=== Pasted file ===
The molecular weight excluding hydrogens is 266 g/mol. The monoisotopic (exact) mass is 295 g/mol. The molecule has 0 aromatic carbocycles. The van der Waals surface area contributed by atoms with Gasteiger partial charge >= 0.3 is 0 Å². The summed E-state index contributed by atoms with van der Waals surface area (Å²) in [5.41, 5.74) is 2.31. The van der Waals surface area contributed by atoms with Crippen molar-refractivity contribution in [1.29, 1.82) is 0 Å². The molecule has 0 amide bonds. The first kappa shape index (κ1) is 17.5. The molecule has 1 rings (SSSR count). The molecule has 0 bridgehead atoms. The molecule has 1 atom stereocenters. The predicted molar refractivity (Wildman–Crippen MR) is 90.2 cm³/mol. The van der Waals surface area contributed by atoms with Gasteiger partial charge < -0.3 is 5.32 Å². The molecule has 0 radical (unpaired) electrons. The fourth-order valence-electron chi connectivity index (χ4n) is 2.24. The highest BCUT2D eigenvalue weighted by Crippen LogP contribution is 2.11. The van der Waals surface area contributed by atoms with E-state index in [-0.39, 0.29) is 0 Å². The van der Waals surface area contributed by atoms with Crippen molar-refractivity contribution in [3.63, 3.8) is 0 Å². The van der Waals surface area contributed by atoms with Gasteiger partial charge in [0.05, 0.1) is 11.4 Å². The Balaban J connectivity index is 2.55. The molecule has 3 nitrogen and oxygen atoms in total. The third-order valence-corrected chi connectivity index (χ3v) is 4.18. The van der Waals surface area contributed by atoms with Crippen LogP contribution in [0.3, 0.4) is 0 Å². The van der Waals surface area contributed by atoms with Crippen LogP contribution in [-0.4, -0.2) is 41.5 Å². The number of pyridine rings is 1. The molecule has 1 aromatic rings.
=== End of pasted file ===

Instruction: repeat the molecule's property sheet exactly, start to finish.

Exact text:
The molecular weight excluding hydrogens is 266 g/mol. The monoisotopic (exact) mass is 295 g/mol. The molecule has 0 aromatic carbocycles. The van der Waals surface area contributed by atoms with Gasteiger partial charge >= 0.3 is 0 Å². The summed E-state index contributed by atoms with van der Waals surface area (Å²) in [5.41, 5.74) is 2.31. The van der Waals surface area contributed by atoms with Crippen molar-refractivity contribution in [1.29, 1.82) is 0 Å². The molecule has 0 amide bonds. The first kappa shape index (κ1) is 17.5. The molecule has 1 rings (SSSR count). The molecule has 0 bridgehead atoms. The molecule has 1 atom stereocenters. The predicted molar refractivity (Wildman–Crippen MR) is 90.2 cm³/mol. The van der Waals surface area contributed by atoms with Gasteiger partial charge < -0.3 is 5.32 Å². The molecule has 0 radical (unpaired) electrons. The fourth-order valence-electron chi connectivity index (χ4n) is 2.24. The highest BCUT2D eigenvalue weighted by Crippen LogP contribution is 2.11. The van der Waals surface area contributed by atoms with E-state index in [-0.39, 0.29) is 0 Å². The van der Waals surface area contributed by atoms with Crippen molar-refractivity contribution in [3.63, 3.8) is 0 Å². The van der Waals surface area contributed by atoms with Gasteiger partial charge in [0.05, 0.1) is 11.4 Å². The Balaban J connectivity index is 2.55. The molecule has 3 nitrogen and oxygen atoms in total. The third-order valence-corrected chi connectivity index (χ3v) is 4.18. The van der Waals surface area contributed by atoms with Crippen LogP contribution in [0.3, 0.4) is 0 Å². The van der Waals surface area contributed by atoms with Crippen LogP contribution in [-0.4, -0.2) is 41.5 Å². The number of pyridine rings is 1. The molecule has 1 aromatic rings.